GMO Bites by Emily Atkinson
• Applying the concept of “substantial equivalence” to GMOs is problematic. Not only does it fail to capture the complexities that genetic modification introduces into a living organism, but it also deflects criticisms of GMOs and promotes the interests of biotech companies.
The idea of equivalence comes from conventional breeding, where two plants of similar species are crossed. But an expert group from the Organisation for Economic Co-operation and Development (OECD) actually borrowed the term “substantial equivalence” from another policy area entirely – the FDA’s classification of new medical devices – when they initially used it in a 1993 report. The term is inappropriate for living organisms with genes from very different species.
In fact, “substantial equivalence” deflects any scrutiny of GMOs. In Genetically Modified Diplomacy, author Peter Andrée explains that safety assessments based on “substantial equivalence” compare particular components of a GMO to those of its traditional counterpart, instead of studying the GMO as a living whole. They do not address the unintended consequences of a GMO’s “novel” gene or the serious harm that pesticide residue found on GM plants can have. Independent researchers motivated to study these dangers lack the funds while biotech companies spend massive resources to promote their products. As such, GMOs continue to be approved without proof of their safety.
The concept of “substantial equivalence” also discourages tracing the impacts of GMOs over time. Monitoring a GMO after approval would contradict the idea that it is “substantially equivalent” to its traditional counterpart. Would this explain governments’ resistance to mandatory labelling in North America? If so, it is an unconstitutional limit of consumers’ rights to choose when it comes to their food.
However, the logic of “substantial equivalence” does not limit the intellectual property rights of biotech companies even though patenting implies that a significant difference exists between GM and conventional seeds. A clear example is the infamous Supreme Court of Canada ruling that farmer Percy Schmeiser infringed on the intellectual property rights of Monsanto when he planted seeds contaminated with genes from its GM canola. The slim majority – 5 to 4 – compared the novel gene to “an invention in the domain of mechanical science.” Once again, a false analogy to a non-living entity was made, prioritizing the interests of Monsanto.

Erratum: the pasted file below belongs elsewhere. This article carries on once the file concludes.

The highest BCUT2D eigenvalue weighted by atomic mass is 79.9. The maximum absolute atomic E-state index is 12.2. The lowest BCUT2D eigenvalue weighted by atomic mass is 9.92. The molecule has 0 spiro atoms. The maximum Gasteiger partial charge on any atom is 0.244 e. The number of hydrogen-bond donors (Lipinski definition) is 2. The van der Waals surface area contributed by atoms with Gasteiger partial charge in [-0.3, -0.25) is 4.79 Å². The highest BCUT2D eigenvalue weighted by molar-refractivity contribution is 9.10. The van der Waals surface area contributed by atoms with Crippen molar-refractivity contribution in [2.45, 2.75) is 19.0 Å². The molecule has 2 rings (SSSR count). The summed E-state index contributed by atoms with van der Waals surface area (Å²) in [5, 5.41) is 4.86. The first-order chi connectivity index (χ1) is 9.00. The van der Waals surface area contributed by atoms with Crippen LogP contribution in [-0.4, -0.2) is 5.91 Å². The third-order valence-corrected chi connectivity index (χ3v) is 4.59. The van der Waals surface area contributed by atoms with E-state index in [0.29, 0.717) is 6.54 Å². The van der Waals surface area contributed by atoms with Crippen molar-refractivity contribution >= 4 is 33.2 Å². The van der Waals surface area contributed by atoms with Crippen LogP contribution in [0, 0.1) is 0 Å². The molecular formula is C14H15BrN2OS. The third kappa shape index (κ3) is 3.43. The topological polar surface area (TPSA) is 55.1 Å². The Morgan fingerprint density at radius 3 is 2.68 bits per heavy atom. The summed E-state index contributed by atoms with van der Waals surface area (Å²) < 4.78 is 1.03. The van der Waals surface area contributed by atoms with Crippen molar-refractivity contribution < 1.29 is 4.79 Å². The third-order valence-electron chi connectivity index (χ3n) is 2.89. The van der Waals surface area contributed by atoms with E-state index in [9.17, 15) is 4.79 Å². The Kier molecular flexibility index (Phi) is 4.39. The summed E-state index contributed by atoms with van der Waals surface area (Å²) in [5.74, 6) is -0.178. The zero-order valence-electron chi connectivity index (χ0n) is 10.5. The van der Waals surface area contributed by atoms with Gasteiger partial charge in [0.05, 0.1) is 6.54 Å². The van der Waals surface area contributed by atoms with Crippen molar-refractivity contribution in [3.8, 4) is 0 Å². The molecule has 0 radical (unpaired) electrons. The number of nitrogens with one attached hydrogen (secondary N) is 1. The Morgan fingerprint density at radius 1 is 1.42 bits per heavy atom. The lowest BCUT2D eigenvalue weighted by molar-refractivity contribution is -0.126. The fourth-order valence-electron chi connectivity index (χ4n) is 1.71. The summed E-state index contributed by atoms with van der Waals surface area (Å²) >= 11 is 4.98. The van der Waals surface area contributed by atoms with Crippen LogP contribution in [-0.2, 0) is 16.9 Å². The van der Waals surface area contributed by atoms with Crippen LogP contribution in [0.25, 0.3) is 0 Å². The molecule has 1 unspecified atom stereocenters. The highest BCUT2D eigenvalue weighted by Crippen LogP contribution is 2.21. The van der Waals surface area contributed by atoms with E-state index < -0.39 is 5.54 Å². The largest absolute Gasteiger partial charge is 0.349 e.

A focus on “substantial equivalence” also ignores the economic danger of GM crops for certain farmers. The strong resistance to GM products in the EU and the fact that GM crops cannot be sold as organic makes genetic pollution a serious threat. In Canada, a private member’s bill brought to the House of Commons in 2009 would have at least supplemented “substantial equivalence” by requiring that export markets be considered before a GM seed was approved for sale. But as it now stands, civil society organizations alone are responsible for pressuring the government to reconsider introducing GM products.
In a democracy, this is unacceptable. Governments must protect and engage citizens in issues that affect them. But the concept of “substantial equivalence” sidesteps so many of the far-reaching impacts of GMOs, to the detriment of the health of citizens and our food supply. It is up to us to convince policymakers that this must change – now – before it is too late.
Emily Atkinson is a recent M.A. graduate in political science involved with several non-profit organizations working towards environmental sustainability.
image by Daniel Lobo (Daquella manera) via Flickr